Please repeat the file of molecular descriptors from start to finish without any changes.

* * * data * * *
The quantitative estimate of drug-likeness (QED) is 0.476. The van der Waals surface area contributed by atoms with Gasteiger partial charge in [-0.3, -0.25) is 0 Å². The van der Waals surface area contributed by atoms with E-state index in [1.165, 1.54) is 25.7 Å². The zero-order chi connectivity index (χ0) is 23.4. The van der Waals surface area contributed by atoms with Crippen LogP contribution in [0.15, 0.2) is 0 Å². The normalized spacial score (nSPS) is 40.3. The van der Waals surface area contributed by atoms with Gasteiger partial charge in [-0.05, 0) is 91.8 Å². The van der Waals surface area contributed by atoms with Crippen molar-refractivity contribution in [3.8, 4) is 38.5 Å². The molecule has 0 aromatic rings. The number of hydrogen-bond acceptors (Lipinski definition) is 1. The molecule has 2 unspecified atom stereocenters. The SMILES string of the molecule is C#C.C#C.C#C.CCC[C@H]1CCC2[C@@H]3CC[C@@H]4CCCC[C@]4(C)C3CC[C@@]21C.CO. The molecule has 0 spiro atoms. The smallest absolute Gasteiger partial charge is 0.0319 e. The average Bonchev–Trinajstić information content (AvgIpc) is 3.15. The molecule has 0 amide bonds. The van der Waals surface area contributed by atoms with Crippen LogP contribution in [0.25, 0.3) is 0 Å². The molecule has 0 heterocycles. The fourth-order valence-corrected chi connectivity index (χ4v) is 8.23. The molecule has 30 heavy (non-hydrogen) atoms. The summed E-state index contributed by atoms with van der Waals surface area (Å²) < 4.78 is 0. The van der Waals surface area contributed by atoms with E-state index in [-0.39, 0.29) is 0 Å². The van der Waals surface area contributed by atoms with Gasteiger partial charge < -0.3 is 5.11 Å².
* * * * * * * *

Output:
The quantitative estimate of drug-likeness (QED) is 0.476. The van der Waals surface area contributed by atoms with Gasteiger partial charge in [-0.3, -0.25) is 0 Å². The van der Waals surface area contributed by atoms with E-state index in [1.165, 1.54) is 25.7 Å². The zero-order chi connectivity index (χ0) is 23.4. The van der Waals surface area contributed by atoms with Crippen LogP contribution in [0.15, 0.2) is 0 Å². The normalized spacial score (nSPS) is 40.3. The van der Waals surface area contributed by atoms with Gasteiger partial charge in [-0.05, 0) is 91.8 Å². The van der Waals surface area contributed by atoms with Crippen molar-refractivity contribution in [3.8, 4) is 38.5 Å². The molecule has 0 aromatic rings. The number of hydrogen-bond acceptors (Lipinski definition) is 1. The molecule has 2 unspecified atom stereocenters. The SMILES string of the molecule is C#C.C#C.C#C.CCC[C@H]1CCC2[C@@H]3CC[C@@H]4CCCC[C@]4(C)C3CC[C@@]21C.CO. The molecule has 0 spiro atoms. The smallest absolute Gasteiger partial charge is 0.0319 e. The average Bonchev–Trinajstić information content (AvgIpc) is 3.15. The molecule has 0 amide bonds. The van der Waals surface area contributed by atoms with Crippen LogP contribution in [0.25, 0.3) is 0 Å². The molecule has 0 heterocycles. The fourth-order valence-corrected chi connectivity index (χ4v) is 8.23. The molecule has 30 heavy (non-hydrogen) atoms. The summed E-state index contributed by atoms with van der Waals surface area (Å²) < 4.78 is 0. The van der Waals surface area contributed by atoms with E-state index in [-0.39, 0.29) is 0 Å². The van der Waals surface area contributed by atoms with Gasteiger partial charge < -0.3 is 5.11 Å².